It was also critical to factor in the need to expand the system as the various stages of the project unravelled. Our system solution allowed for ease of expansion as additional sound scapes were added by allowing for extra capacity on the controller and sufficient rack space to accommodate additional hardware.
Port Arthur: Dockyards Precinct: Sound Scapes
Develop an integrated network of interpretive sound installations across the Dockyards Precinct to give impressions of life, industry and activity. Strategic locations for sounds include:
- Entry to Precinct
- Blacksith's Shop
- Large Boat Shed
- Master Shipwright's House
- Behind Master Shipwright's House
Sound installations could be triggered by individual visitor movements at various locations on site, or looped, depending on the sound. The volume of sounds should reflect the activity invoked, so that softer sounds such as sawing and digging would only be heard in specific locations, while hammering and shouting would be heard at a distance – perhaps even beyond the Precinct.
The preference is for a digital system that is user friendly and will run automatically once it is commissioned.
All the sensors and speakers would be located outside and in close proximity to the sea and will need to be totally weatherproof.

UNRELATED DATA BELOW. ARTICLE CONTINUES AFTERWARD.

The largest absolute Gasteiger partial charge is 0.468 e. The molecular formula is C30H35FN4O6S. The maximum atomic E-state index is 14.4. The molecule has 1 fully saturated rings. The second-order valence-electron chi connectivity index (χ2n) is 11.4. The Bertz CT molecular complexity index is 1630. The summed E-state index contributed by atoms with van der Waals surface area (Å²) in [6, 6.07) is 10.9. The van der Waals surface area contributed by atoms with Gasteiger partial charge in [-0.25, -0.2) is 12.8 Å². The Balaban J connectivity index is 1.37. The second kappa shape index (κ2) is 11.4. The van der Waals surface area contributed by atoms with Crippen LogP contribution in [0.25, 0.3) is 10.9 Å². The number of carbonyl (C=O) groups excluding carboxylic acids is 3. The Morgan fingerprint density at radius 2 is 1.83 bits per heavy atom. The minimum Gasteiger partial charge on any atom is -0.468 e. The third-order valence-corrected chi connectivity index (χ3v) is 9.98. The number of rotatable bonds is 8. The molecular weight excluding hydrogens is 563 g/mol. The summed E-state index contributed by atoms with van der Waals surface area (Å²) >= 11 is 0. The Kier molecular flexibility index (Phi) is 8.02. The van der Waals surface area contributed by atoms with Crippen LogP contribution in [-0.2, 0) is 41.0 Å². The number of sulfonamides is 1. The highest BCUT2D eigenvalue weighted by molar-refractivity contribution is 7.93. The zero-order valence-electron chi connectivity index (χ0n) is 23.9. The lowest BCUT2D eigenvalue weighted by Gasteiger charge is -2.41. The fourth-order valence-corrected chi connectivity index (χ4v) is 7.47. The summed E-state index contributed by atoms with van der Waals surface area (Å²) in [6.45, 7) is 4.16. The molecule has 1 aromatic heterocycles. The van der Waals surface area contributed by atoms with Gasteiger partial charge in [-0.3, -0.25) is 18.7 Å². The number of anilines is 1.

All external wiring to the remote sensors and speakers need to be 12v.
The Challenges and our Solution
Being located in close proximity to the sea raises all manner of issues. The sound scape network needed to be designed such that it would survive the elements, in particular water, corrosion, and extreme temperatures.
The key to this design was to keep it simple, and build it tough.
It was also a requirement that the system be subject to minimal maintenance and automated such that no matter what the conditions at the site, the sound scape would continue to perform reliably.
The equipment was then installed with these challenges in mind. Solid state hardware was utilised and IP rated speakers positioned within specially designed underground pits so as to ensure water ingress and corrosion would not deteriorate the equipment and stop it functioning.
Many of the sound scape audio sources were produced in-house to meet the site's requirements and instil the “impressions of life, industry and activity”, giving the visitor an aural insight into a busy working waterfront precinct.
Since installation the sound scapes for the Dockyards Precinct have performed perfectly. Even a flood didn't stop the system performing! Visitors now have a sense of what life in the Dockyards would have been like, with the sounds of hammering, sawing and hard labour bringing the site to life and enhancing the visitor's experience.